Evidences Class. It’s All Greek to Me.
It’s All Greek to Me
Although some early Greek city states had democracies, a powerful monarchy gained dominance in the 4th century B.C. Under their greatest king Alexander III, the Greeks conquered most of the Middle East. Greek influence and the Greek language spread with it.
Alexander the Great
Alexander the Great died mysteriously at the age of 32, but his conquests changed the culture and language of the Mediterranean region. This Greek influence is called Hellenism. You can see the Hellenist influence today as far away as Jerash in modern day Jordan.
When a city is conquered by an invading nation, in time that city will begin to take on the culture and language of the invader. In this way, Greek became the principal language of commerce, government, and education. Many Jews became Hellenized and lost their knowledge of Hebrew.
Even before the Dead Sea Scrolls were found, there were examples of the Hebrew Bible in Greek. Beginning in 300 B.C., Hellenized Jews began translating the Hebrew scriptures into Greek. This earliest Greek version of Hebrew scripture is called the Septuagint (LXX).
The name derives from a legend that 72 (70?) scholars from all 12 tribes of Israel translated the first 5 books (The Pentateuch) in 72 days. However, the northern tribes were dispersed by the Assyrians in 722 B.C. and only three tribes were likely present and accounted for in the 3rd Century. Most scholars believe Greek speaking Jews in Alexandria, Egypt performed this translation between the 3rd and 1st centuries B.C.
Aristeas claims that the Septuagint was completed on the island of Pharos under the shadow of the lighthouse.
And he came to Nazareth, where he had been brought up. And as was his custom, he went to the synagogue on the Sabbath day, and he stood up to read. And the scroll of the prophet Isaiah was given to him. He unrolled the scroll and found the place where it was written, "The Spirit of the Lord is upon me, because he has anointed me to proclaim good news to the poor. He has sent me to proclaim liberty to the captives and recovering of sight to the blind, to set at liberty those who are oppressed, to proclaim the year of the Lord\'s favor." And he rolled up the scroll and gave it back to the attendant and sat down. And the eyes of all in the synagogue were fixed on him.
(Luke 4:16-20 ESV)
Over time the Old Testament writings (Hebrew scriptures and the Septuagint) became collectively known as the Old Covenant, and the 1st Century writings were called the New Covenant. The Latin word Testamentum meaning “covenant” came to be used in the West.
Polycarp (69-155 AD) included direct and indirect quotations from 19 of 27 New Testament books in a single letter.
Ignatius (35-107 AD) cited both the Gospel of John and the writings of Paul.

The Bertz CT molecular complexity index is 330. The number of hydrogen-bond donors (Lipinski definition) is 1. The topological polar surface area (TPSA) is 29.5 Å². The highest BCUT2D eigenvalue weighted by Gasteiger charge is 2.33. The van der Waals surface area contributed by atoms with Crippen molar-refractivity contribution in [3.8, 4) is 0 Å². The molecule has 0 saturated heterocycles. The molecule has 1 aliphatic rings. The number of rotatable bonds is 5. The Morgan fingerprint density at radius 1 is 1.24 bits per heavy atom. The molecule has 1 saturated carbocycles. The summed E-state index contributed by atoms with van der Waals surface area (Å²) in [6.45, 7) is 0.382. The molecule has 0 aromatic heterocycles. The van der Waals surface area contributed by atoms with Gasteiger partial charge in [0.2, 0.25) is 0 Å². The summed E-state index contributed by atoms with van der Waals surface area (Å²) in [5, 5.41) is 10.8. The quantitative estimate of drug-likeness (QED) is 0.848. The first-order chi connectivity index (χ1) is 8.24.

With constant use a papyrus manuscript might last only 10 years
Emperor Diocletian (245-305 AD) ordered Christians to sacrifice to the Roman gods. Christian documents throughout the empire were confiscated and/or burned. Those who refused to comply were executed.
Only a few fragments of NT scripture exist from before the 4th Century and all known fragments are Egyptian in Origin.
The quotations are so extensive that the New Testament could be virtually reconstructed from them without the New Testament Manuscripts.
John Rylands Papyrus
1st half of the 2nd century
Pilate said to them, "Take him yourselves and judge him by your own law." The Jews said to him, "It is not lawful for us to put anyone to death." This was to fulfill the word that Jesus had spoken to show by what kind of death he was going to die. So Pilate entered his headquarters again and called Jesus and said to him, "Are you the King of the Jews?"
(John 18:31-33 ESV)
Contains parts of the Gospel of John
Similar to our oldest two Bibles the Codex Vaticanus and Codex Sinaiticus
John 3:13 (ESV)No one has ascended into heaven except he who descended from heaven, the Son of Man (who is in heaven).
John 8:57 (ESV)So the Jews said to him, “You are not yet fifty years old, and have you seen Abraham?” (has Abraham seen you)
John 9:35 (ESV)Jesus heard that they had cast him out, and having found him he said, “Do you believe in the Son of Man?” (Son of God)
Of all Tischendorf’s accomplishments, the best known is his discovery of Codex Sinaiticus at St. Catherine’s Monastery (located near Mount Sinai). The manuscript, dated around AD 360 to 375, is one of the two oldest vellum (treated animal hide) manuscripts of the Greek New Testament. The first time Tischendorf visited the monastery (1844), he retrieved several leaves of an ancient Septuagint from a wastebasket. Many other leaves, he was told, had already been used to stoke fires!
On another visit (1859) he was shown a copy of the Greek Scriptures (containing books of the Old Testament and all of the New Testament) by the steward of the monastery. Recognizing it as the oldest extant copy of the Greek Scriptures, Tischendorf attempted to purchase the manuscript but was refused.
After making a transcription of the text, Tischendorf did some political maneuvering wherein the czar of Russia was given the manuscript in exchange for favors conferred upon the authorities of the monastery. Tischendorf greatly used the textual evidence of Codex Sinaiticus in preparing his critical editions of the Greek New Testament.